For nearly 60 million Americans living in rural areas of the country, getting access to quality health care can be a significant challenge — and the need is greater than ever. From the disproportionate impact of the opioid crisis in rural communities to the economic, structural and social barriers to mental health care in these areas, it is fair to say that rural America faces significant obstacles in health care. That is certainly the case in the rural Midwest.
Fortunately, using new technologies and innovation in how health care is delivered, health plans have been at the forefront of addressing some of the toughest problems with providing health care to rural communities.
Many of the problems that everyday Americans experience accessing health care are magnified in rural areas. The sheer distances many people live from doctors or hospitals means that seeing a doctor can be an all-day affair. And the problem of proximity is only getting worse.
Of the hospitals that serve rural communities, 20% are at risk of closing due to the high costs of operating in rural areas. This isn’t just a problem in emergencies; it also means less preventive care like vaccinations and cancer screenings, along with less mental health and addiction counseling. Without such preventive services, health problems grow from manageable problems into serious complications.
Adding to these problems, social barriers of health tend to also be worse in rural communities. Things not necessarily considered health care — such as a stable housing situation and consistent access to healthy food — tend to be more difficult to come by.
And on top of it all, rural Americans are aging. One quarter of Americans over the age of 65 live in rural areas. While each individual ages differently, it is generally true that the older people get, the more complications they experience with their health.
The list goes on and on, but the fact is each of these problems reinforces the others, making for a perfect storm of problems and an increased need for health care access in rural America.
The good news is we’ve made leaps and bounds in recent decades to close the rural-urban gap in health care provision in this country, and health plans are, and have been, leading the charge.
In particular, expanding and improving telehealth services has been an incredibly important aspect of closing the sometimes-vast physical distances to care in rural America. Of course, there are many parts of providing health care that require in-person consultation, but screening in advance is making delivering care more efficient for both patients and providers. Not to mention the improved management of chronic conditions that telehealth services have proven to provide. For some of the most pressing issues facing Americans living in rural communities, telehealth services have been a lifeline — literally.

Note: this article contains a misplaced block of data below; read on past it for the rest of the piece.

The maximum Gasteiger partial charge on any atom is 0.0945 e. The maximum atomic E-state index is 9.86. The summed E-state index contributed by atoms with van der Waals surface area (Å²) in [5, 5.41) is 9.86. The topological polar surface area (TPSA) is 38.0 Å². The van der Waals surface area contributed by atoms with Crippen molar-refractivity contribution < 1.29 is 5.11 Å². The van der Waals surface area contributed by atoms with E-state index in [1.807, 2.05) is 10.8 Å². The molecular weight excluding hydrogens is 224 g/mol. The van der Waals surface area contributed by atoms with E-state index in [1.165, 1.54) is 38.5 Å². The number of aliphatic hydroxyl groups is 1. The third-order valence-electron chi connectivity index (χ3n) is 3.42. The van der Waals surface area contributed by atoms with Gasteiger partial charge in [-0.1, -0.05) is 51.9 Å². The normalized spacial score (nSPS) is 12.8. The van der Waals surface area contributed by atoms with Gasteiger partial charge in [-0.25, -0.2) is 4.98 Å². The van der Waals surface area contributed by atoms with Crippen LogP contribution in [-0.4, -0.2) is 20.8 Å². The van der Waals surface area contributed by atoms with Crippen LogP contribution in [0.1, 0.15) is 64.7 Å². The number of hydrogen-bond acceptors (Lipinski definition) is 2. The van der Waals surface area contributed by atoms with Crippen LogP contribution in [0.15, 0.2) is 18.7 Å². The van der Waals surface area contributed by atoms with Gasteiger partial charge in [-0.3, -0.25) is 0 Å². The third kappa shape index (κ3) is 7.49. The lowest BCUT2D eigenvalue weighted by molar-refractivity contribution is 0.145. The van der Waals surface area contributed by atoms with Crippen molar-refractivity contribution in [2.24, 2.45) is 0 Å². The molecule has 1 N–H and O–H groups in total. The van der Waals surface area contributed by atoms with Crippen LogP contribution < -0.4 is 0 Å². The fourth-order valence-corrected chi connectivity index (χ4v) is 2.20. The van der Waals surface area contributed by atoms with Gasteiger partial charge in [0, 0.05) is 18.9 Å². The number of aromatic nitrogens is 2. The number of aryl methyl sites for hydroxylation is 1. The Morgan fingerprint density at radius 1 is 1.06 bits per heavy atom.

Treatment for both substance abuse disorder and various types of behavioral and mental health care lend themselves quite well to telemedicine. When the problem is not a lack of access to a physical procedure, but instead a need for counseling, diagnosis or information from a medical professional, newly improved and expanded telehealth services have saved lives. While one-on-one in person is always preferable for receiving care, that is not always an option in rural communities and why telehealth is bridging the gap for many who would otherwise not receive the care they critically need.
Importantly, in cases where telehealth services are inadequate due to still-developing technology infrastructure, health plans have increasingly made connecting patients with physicians a top priority. For example, transportation services facilitate trips to facilities for individuals and families who may have previously faced difficulties making the trip.
Policymakers, health plans, community partners and other leaders in health care, can work together to continue expanding access to health care that rural Americans need — both through new technologies and a patient-first approach to problem solving. Sometimes it feels like the deck is stacked against us, but all over the country, rural Americans — farmers, ranchers, small-business owners and everyone in between — are benefitting from the increasing value of health plans.